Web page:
Suspicious deaths & inexplicable disappearances. These titles will keep you on the edge of your seat as you race alongside the narrator to uncover the truth and prevent the next tragedy. Although we should warn you, not all of the narrators are entirely reliable…
An intimate and specific look at the joys and pains of being a Black woman, especially one working in a majority-white industry... The Other Black Girl is hysterical, intimate, and warm—and bristling with dread. Every page pulls you deeper into the nightmare, coiling tighter and tighter until before you know it, there's no escape.
—Elisabeth Thomas, author of Catherine House
Originally published in 1947, The Dry Heart is by far Ginzberg’s strangest work of fiction, a taught psychological thriller laced with horror about a woman who — very matter-of-factly in the first few sentences — murders her husband. 'I shot him between the eyes,' the nameless narrator says, then goes out for coffee. Short enough to read in one sitting, it’s a feminist classic that exposes the dark side of marriage in clean, captivating prose.
Written with an atmospheric and hallucinatory quality that gets under your skin and rearranges your head space, Jeff Vandermeer's Annihilation is unlike anything else I have read. A genre-bending work of fiction, the story is set up with a sci-fi premise but quickly devolves into a mind-melting eco-horror mystery thriller that leaves readers in an otherworldly state of utter confusion, discomfort, and awe.
—Ash, Firestorm Collective member
The players in the Gameshouse are divided into two camps: those that succumb to the game, and play without recognising its cost, and those who care about its impact on both players and pawns alike. Without being cliché, it’s about how you play the game. And this book is, above all, a winner.
If you love creators like Jordan Peele (Get Out) who embrace horror elements for social critique, you will definitely want to check out When No One is Watching! Cole depicts the process of gentrification in a Brooklyn neighborhood in a terrifying new light with this slow-building, ominous read. Informative and hair-raising, Cole presents a compelling argument that the destruction of thriving Black communities is never accidental.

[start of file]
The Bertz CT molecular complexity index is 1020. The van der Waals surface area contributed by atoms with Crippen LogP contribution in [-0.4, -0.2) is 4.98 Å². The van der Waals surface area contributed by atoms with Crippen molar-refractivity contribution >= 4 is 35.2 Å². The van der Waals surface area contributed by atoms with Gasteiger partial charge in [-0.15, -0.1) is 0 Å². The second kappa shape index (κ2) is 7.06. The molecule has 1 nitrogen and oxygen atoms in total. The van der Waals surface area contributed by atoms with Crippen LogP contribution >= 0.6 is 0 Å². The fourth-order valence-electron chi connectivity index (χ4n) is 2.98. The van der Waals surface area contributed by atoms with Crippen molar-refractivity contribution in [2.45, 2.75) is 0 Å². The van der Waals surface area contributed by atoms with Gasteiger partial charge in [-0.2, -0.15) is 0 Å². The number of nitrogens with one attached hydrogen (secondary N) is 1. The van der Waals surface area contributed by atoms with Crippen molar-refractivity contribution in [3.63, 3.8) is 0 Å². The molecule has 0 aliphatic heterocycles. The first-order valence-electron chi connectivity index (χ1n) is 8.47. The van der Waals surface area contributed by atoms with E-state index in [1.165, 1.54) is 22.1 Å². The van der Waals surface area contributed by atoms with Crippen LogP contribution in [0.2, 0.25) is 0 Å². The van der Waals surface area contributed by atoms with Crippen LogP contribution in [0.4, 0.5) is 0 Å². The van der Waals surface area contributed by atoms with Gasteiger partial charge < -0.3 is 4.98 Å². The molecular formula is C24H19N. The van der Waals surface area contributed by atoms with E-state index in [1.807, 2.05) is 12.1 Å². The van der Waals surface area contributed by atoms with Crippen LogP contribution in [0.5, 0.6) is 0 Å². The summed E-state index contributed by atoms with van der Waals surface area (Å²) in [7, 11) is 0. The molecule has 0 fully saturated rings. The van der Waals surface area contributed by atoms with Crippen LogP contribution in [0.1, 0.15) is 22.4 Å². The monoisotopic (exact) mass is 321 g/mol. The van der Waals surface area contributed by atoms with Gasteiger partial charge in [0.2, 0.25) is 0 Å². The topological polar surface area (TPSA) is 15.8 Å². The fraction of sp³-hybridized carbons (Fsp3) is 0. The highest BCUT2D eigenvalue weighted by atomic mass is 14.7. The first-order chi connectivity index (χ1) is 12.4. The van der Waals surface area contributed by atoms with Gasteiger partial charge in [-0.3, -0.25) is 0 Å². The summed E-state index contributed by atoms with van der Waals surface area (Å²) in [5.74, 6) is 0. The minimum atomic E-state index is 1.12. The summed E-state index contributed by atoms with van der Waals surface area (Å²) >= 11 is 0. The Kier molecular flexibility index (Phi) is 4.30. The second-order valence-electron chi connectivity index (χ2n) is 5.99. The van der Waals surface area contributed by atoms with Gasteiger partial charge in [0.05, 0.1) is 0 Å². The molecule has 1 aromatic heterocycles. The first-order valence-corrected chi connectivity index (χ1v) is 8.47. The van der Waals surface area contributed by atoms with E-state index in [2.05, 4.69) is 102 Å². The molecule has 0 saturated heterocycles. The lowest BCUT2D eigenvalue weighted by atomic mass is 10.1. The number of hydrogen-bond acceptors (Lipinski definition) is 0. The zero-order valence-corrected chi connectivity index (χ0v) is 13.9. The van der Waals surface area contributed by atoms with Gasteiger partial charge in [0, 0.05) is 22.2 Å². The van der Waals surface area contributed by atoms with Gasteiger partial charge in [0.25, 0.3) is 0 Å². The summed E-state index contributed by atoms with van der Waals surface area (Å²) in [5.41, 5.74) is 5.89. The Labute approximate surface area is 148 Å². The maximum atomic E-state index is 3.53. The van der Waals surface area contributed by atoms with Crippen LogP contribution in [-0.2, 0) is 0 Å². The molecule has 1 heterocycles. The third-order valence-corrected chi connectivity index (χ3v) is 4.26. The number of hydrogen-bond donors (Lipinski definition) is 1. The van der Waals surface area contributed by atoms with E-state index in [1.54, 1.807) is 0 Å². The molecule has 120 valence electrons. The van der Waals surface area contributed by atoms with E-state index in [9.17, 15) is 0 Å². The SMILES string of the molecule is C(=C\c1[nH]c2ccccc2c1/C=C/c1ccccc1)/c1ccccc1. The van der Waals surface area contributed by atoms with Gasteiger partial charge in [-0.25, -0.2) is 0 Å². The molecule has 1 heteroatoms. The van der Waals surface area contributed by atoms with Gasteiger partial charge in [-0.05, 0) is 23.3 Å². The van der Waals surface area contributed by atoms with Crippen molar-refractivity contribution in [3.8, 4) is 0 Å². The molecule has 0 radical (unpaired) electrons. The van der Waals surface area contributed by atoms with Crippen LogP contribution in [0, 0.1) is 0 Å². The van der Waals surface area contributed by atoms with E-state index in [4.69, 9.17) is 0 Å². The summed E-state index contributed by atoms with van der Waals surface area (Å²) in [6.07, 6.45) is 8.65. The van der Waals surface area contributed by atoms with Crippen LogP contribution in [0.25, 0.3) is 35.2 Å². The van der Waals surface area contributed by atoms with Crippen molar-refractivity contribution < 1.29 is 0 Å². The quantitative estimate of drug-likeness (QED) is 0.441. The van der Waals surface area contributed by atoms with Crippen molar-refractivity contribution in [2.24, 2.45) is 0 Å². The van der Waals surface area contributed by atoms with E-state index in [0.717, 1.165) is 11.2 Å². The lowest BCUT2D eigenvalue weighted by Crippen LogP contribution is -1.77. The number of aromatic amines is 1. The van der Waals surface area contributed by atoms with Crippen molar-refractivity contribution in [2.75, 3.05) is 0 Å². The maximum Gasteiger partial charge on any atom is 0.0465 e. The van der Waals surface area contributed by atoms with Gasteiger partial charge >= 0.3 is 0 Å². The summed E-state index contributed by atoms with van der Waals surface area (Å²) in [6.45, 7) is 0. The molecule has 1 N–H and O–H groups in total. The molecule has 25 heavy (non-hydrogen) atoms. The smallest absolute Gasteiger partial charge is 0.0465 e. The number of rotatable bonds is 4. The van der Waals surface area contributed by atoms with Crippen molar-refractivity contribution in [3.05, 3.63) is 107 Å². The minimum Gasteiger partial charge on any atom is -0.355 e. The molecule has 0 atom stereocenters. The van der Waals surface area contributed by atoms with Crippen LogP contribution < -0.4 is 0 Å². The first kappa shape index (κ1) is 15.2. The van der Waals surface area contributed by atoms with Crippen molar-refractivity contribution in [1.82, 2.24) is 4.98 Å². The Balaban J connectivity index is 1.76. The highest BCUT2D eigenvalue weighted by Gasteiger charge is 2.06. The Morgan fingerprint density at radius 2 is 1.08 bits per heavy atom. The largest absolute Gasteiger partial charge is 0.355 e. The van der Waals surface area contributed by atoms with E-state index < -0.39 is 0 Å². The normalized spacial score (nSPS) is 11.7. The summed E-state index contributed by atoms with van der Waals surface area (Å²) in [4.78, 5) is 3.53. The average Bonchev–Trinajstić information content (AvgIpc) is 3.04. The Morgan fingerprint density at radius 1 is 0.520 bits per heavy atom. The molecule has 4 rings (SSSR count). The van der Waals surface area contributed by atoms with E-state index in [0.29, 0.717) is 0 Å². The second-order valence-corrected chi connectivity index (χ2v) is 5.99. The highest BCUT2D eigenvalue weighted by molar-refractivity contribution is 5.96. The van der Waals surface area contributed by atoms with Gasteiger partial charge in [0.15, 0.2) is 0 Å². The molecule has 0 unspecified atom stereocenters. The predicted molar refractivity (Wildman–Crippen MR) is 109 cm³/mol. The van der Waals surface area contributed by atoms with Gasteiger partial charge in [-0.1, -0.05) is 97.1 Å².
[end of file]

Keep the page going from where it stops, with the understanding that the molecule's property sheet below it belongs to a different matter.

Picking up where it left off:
—Esmé, Firestorm Collective member
The Spy is the story, to put it very simply, of a complicated act of deadly triple-bluff perpetrated by the British Secret Service against its enemies in the German Democratic Republic, as communist East Germany was then known... So much so relatively straightforward, but one of the sheer pleasures of the grade one espionage novel is in unravelling its multifarious complexities and Le Carré handles the unspooling web of narrative and motive with exemplary poise.
—William Boyd, The Guardian
Magic for Liars is a perfect, spare, delectable novel that features a masterful narrative structure, terribly human characters occupying realistically magical settings, and more. The prose is spot-on and paints an intimate, flawed portrait of how a world like Gamble’s would function, from the moment she tells the disbelieving bartender magic exists to the moment she walks out on her sister. I can’t recommend it highly enough.
A winding, imaginative, genre-defying story. Part murder mystery, part fairy tale, Drive Your Plow is a thrilling philosophical examination of the ways in which some living creatures are privileged above others.
At the center of the tale is a drowned child, pulled from the river's icy waters and pronounced dead, until she miraculously awakens. It's the late 19th century, and the girl won't speak, so it's left to the full cast of fascinating characters — from the scientifically-minded local nurse, to a couple grieving the disappearance of their own young daughter, to the River Thames itself — to make sense of who she is and how she survived, through religion, folklore, and emerging science.
—Beck, Firestorm Collective member
The deadpan, misandrist thriller of our dreams. Set in Nigeria, this debut novel moves at a breakneck clip as it explores the rivalry and bond of two sisters — Ayoola (who keeps murdering her boyfriends) and Korede (who keeps cleaning up the bodies) — and their distinct ways of navigating a deeply patriarchal society with a shared history of abuse at the hands of men.
—Beck, Firestorm Collective member